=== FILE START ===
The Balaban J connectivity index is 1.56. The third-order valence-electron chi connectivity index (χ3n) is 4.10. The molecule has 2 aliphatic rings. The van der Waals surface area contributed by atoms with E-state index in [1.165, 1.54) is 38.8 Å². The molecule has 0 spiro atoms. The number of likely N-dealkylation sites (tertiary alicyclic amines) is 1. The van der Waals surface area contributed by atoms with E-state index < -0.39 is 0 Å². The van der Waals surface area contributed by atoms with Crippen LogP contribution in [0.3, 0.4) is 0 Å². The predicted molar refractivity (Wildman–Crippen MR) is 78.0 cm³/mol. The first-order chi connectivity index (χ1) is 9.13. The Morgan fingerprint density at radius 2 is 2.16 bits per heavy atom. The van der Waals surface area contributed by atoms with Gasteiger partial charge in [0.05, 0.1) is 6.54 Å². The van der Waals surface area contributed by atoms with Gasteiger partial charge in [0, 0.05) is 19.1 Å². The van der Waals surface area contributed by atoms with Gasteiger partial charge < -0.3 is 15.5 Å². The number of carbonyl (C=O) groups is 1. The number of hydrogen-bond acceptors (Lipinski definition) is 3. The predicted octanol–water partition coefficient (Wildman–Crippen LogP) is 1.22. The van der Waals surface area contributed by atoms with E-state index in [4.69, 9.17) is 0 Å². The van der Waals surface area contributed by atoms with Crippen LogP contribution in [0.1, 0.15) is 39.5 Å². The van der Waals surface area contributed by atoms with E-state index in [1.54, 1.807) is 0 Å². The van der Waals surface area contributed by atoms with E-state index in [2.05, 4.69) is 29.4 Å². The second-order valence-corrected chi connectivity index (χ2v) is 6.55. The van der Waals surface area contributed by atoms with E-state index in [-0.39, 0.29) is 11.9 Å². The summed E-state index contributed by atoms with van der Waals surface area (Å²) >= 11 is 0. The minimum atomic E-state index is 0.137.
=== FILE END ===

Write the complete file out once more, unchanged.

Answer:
The Balaban J connectivity index is 1.56. The third-order valence-electron chi connectivity index (χ3n) is 4.10. The molecule has 2 aliphatic rings. The van der Waals surface area contributed by atoms with E-state index in [1.165, 1.54) is 38.8 Å². The molecule has 0 spiro atoms. The number of likely N-dealkylation sites (tertiary alicyclic amines) is 1. The van der Waals surface area contributed by atoms with E-state index < -0.39 is 0 Å². The van der Waals surface area contributed by atoms with Crippen LogP contribution in [0.3, 0.4) is 0 Å². The predicted molar refractivity (Wildman–Crippen MR) is 78.0 cm³/mol. The first-order chi connectivity index (χ1) is 9.13. The Morgan fingerprint density at radius 2 is 2.16 bits per heavy atom. The van der Waals surface area contributed by atoms with Gasteiger partial charge in [0.05, 0.1) is 6.54 Å². The van der Waals surface area contributed by atoms with Gasteiger partial charge in [0, 0.05) is 19.1 Å². The van der Waals surface area contributed by atoms with Gasteiger partial charge < -0.3 is 15.5 Å². The number of carbonyl (C=O) groups is 1. The number of hydrogen-bond acceptors (Lipinski definition) is 3. The predicted octanol–water partition coefficient (Wildman–Crippen LogP) is 1.22. The van der Waals surface area contributed by atoms with E-state index in [4.69, 9.17) is 0 Å². The van der Waals surface area contributed by atoms with Crippen LogP contribution in [0.1, 0.15) is 39.5 Å². The van der Waals surface area contributed by atoms with E-state index in [1.54, 1.807) is 0 Å². The van der Waals surface area contributed by atoms with E-state index in [2.05, 4.69) is 29.4 Å². The second-order valence-corrected chi connectivity index (χ2v) is 6.55. The van der Waals surface area contributed by atoms with E-state index in [-0.39, 0.29) is 11.9 Å². The summed E-state index contributed by atoms with van der Waals surface area (Å²) >= 11 is 0. The minimum atomic E-state index is 0.137.